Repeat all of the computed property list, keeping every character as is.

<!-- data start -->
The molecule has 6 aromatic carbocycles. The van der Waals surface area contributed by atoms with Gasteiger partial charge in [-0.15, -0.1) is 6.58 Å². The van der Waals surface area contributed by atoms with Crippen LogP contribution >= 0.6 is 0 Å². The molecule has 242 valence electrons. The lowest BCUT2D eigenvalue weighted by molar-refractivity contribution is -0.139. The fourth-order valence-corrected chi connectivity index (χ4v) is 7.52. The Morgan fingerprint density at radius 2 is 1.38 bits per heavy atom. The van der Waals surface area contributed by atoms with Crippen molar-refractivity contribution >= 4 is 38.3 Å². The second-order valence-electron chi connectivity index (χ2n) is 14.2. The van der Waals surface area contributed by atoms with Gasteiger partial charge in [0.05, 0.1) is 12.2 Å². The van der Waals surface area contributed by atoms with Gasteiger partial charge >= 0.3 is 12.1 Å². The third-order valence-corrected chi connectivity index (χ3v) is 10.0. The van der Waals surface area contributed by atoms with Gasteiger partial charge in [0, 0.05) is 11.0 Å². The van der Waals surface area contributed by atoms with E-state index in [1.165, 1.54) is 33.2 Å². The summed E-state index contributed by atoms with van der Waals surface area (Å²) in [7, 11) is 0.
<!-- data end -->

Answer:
The molecule has 6 aromatic carbocycles. The van der Waals surface area contributed by atoms with Gasteiger partial charge in [-0.15, -0.1) is 6.58 Å². The van der Waals surface area contributed by atoms with Crippen LogP contribution >= 0.6 is 0 Å². The molecule has 242 valence electrons. The lowest BCUT2D eigenvalue weighted by molar-refractivity contribution is -0.139. The fourth-order valence-corrected chi connectivity index (χ4v) is 7.52. The Morgan fingerprint density at radius 2 is 1.38 bits per heavy atom. The van der Waals surface area contributed by atoms with Crippen molar-refractivity contribution >= 4 is 38.3 Å². The second-order valence-electron chi connectivity index (χ2n) is 14.2. The van der Waals surface area contributed by atoms with Gasteiger partial charge in [0.05, 0.1) is 12.2 Å². The van der Waals surface area contributed by atoms with Gasteiger partial charge >= 0.3 is 12.1 Å². The third-order valence-corrected chi connectivity index (χ3v) is 10.0. The van der Waals surface area contributed by atoms with Gasteiger partial charge in [0, 0.05) is 11.0 Å². The van der Waals surface area contributed by atoms with E-state index in [1.165, 1.54) is 33.2 Å². The summed E-state index contributed by atoms with van der Waals surface area (Å²) in [7, 11) is 0.